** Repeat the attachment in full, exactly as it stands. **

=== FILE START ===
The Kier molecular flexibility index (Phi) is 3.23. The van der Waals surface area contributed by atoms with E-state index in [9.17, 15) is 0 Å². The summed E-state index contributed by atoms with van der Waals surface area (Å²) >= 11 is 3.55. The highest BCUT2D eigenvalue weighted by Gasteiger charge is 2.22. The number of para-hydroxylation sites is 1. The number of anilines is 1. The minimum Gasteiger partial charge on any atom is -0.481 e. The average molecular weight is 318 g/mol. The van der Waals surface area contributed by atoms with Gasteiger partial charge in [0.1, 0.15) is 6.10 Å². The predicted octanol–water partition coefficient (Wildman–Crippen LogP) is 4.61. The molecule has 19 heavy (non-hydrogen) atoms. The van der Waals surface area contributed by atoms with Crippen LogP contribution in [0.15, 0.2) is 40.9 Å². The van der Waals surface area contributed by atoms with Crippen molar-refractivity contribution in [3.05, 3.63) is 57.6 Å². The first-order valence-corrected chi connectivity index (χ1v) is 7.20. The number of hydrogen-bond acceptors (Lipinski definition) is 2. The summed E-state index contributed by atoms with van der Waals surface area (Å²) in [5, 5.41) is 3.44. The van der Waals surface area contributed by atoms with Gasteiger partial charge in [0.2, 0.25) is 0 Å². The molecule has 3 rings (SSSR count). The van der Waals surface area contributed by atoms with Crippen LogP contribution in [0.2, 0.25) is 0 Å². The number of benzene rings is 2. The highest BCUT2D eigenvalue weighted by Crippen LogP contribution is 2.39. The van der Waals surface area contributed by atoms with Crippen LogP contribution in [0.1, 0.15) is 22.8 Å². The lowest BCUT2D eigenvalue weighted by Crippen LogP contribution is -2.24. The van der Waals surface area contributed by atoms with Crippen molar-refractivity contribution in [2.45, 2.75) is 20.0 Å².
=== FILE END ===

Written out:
The Kier molecular flexibility index (Phi) is 3.23. The van der Waals surface area contributed by atoms with E-state index in [9.17, 15) is 0 Å². The summed E-state index contributed by atoms with van der Waals surface area (Å²) >= 11 is 3.55. The highest BCUT2D eigenvalue weighted by Gasteiger charge is 2.22. The number of para-hydroxylation sites is 1. The number of anilines is 1. The minimum Gasteiger partial charge on any atom is -0.481 e. The average molecular weight is 318 g/mol. The van der Waals surface area contributed by atoms with Gasteiger partial charge in [0.1, 0.15) is 6.10 Å². The predicted octanol–water partition coefficient (Wildman–Crippen LogP) is 4.61. The molecule has 19 heavy (non-hydrogen) atoms. The van der Waals surface area contributed by atoms with Crippen LogP contribution in [0.15, 0.2) is 40.9 Å². The van der Waals surface area contributed by atoms with Crippen molar-refractivity contribution in [3.05, 3.63) is 57.6 Å². The first-order valence-corrected chi connectivity index (χ1v) is 7.20. The number of hydrogen-bond acceptors (Lipinski definition) is 2. The summed E-state index contributed by atoms with van der Waals surface area (Å²) in [5, 5.41) is 3.44. The van der Waals surface area contributed by atoms with Gasteiger partial charge in [0.2, 0.25) is 0 Å². The molecule has 3 rings (SSSR count). The van der Waals surface area contributed by atoms with Crippen LogP contribution in [0.2, 0.25) is 0 Å². The number of benzene rings is 2. The highest BCUT2D eigenvalue weighted by Crippen LogP contribution is 2.39. The van der Waals surface area contributed by atoms with Crippen LogP contribution in [0.1, 0.15) is 22.8 Å². The lowest BCUT2D eigenvalue weighted by Crippen LogP contribution is -2.24. The van der Waals surface area contributed by atoms with Crippen molar-refractivity contribution in [2.45, 2.75) is 20.0 Å².